European Jazz Diary, Part 4
During the initial Lionel Hampton tour of Europe in 1953, it was in Stockholm that a contingent of beboppers which Hamp had included in his tour at the behest of European producers and critics, began a secret rebellion.
At the outset of the three-month tour Hamp had decreed that no sideman in the band could do any independent recording. The beboppers, which included Clifford Brown, Gigi Gryce, Art Farmer, Jimmy Cleveland, Annie Ross and George Wallington and were led in their secret recording rebellion by Quincy Jones, began to sneak past Hamp's guards. Stockholm was the place where this notorious secret recording commenced and "Stockholm Sweetin' was one of their first recordings.
As I traipsed through the modern city of Stockholm in search of the cobwebs of those ancient days, I came across Stampen, by all accounts, the leading jazz emporium of present day Swedes. It is a large venue and does not restrict itself to mainstream Jazz performances, opting for "Swing, Dixie, Blues and traditional Rock'n'Roll to lure the younger audiences and capture considerable tourist business.
As I wandered through the club scenes in my sojourn, I continually looked back at Stampen as the venue that seemed to symbolize recent trends in programming. I recalled that in Holland the Bimhuis also featured alternative musics and that mainstream jazz often took a back seat as it does in the club scenes of many American cities. My next stop was Helsinki where I was constantly reminded that the Porri Jazz Festival wasn't the only such jazz event in this northern cultural mecca. One guide indicated that that there was a winter festival in some remote outpost where the people attended concerts after trudging for miles in snowshoes! And further, according to this same guide, that this "Snowshoe festival was superior to anything that Porri had to offer.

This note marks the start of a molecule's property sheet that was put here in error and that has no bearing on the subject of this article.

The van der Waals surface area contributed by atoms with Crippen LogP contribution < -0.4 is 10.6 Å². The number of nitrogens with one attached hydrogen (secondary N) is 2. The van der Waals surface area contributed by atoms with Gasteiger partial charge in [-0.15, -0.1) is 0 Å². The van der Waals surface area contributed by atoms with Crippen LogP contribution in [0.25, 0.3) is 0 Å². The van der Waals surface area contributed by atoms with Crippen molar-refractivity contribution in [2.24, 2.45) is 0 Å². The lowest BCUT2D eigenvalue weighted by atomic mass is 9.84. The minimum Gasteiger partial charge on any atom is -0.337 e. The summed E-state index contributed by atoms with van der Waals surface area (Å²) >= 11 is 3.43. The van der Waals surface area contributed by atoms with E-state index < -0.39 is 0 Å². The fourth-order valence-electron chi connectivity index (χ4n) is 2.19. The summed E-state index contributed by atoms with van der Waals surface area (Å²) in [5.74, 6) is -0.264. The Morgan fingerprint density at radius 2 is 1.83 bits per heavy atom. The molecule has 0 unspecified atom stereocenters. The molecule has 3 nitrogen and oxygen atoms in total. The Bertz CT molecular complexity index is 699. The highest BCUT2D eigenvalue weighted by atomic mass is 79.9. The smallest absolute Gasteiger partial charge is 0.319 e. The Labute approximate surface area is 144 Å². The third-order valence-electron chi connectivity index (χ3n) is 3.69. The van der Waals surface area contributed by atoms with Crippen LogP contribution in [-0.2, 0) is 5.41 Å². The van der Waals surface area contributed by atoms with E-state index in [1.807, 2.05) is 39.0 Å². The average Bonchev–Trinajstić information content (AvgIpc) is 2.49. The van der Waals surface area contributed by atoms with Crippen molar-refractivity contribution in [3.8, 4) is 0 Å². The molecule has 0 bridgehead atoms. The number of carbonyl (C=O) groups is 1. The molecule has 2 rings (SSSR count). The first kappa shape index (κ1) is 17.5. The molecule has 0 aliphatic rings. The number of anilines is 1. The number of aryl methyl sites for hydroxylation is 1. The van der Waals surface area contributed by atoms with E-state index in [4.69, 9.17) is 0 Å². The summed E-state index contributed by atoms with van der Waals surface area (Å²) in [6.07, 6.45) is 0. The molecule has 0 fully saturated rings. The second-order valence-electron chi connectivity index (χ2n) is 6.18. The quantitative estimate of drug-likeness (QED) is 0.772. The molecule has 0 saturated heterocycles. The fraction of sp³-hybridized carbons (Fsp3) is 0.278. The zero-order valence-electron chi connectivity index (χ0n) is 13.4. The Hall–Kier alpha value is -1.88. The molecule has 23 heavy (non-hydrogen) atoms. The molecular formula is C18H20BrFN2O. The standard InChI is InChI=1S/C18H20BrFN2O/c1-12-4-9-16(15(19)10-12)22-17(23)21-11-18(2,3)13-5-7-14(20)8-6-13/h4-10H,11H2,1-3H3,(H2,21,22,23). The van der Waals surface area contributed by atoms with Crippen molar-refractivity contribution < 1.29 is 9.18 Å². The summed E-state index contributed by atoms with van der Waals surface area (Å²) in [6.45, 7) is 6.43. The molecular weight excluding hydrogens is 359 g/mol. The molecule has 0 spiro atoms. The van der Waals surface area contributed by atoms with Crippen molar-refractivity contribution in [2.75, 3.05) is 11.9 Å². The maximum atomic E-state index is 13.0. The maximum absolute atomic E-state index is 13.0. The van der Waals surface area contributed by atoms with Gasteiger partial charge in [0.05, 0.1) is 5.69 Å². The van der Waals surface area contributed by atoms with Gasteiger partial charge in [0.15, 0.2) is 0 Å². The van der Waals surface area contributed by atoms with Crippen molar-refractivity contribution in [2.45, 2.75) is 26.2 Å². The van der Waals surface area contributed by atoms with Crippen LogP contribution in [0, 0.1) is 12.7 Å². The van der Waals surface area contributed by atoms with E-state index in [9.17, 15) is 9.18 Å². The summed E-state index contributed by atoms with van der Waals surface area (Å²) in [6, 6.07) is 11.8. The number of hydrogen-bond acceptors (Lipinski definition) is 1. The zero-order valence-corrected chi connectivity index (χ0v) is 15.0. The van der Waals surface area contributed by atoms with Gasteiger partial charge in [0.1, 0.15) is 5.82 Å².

After stopping in St. Petersburg to check on the outpouring of ballet companies that have sprung up advertising themselves as "the St. Petersburg ballet company since the demise of the Soviet Union, I noted that jazz wasn't exactly on the front cover of the music publications in this town. This important center of so many strategic art forms is searching for a new avenue in which to funnel contemporary jazz figures. Because of monetary and political concerns the search continues.
One of the most intriguing cities to emerge following the dissolution of the Soviet empire is Tallin, the capitol of Estonia. When I had first begun to write music reviews in the late 80's, I came upon some new recordings from Arvo Part, probably the best known Estonian composer. Part acknowledged jazz influences in his work but thus far jazz has not taken root in this incredibly charming city. Upon learning my identity and the purpose of my visit, one of the city fathers urged me to produce a jazz festival and I told him that if there were any place in Europe that I would resurrect that part of my career, it would be Tallin.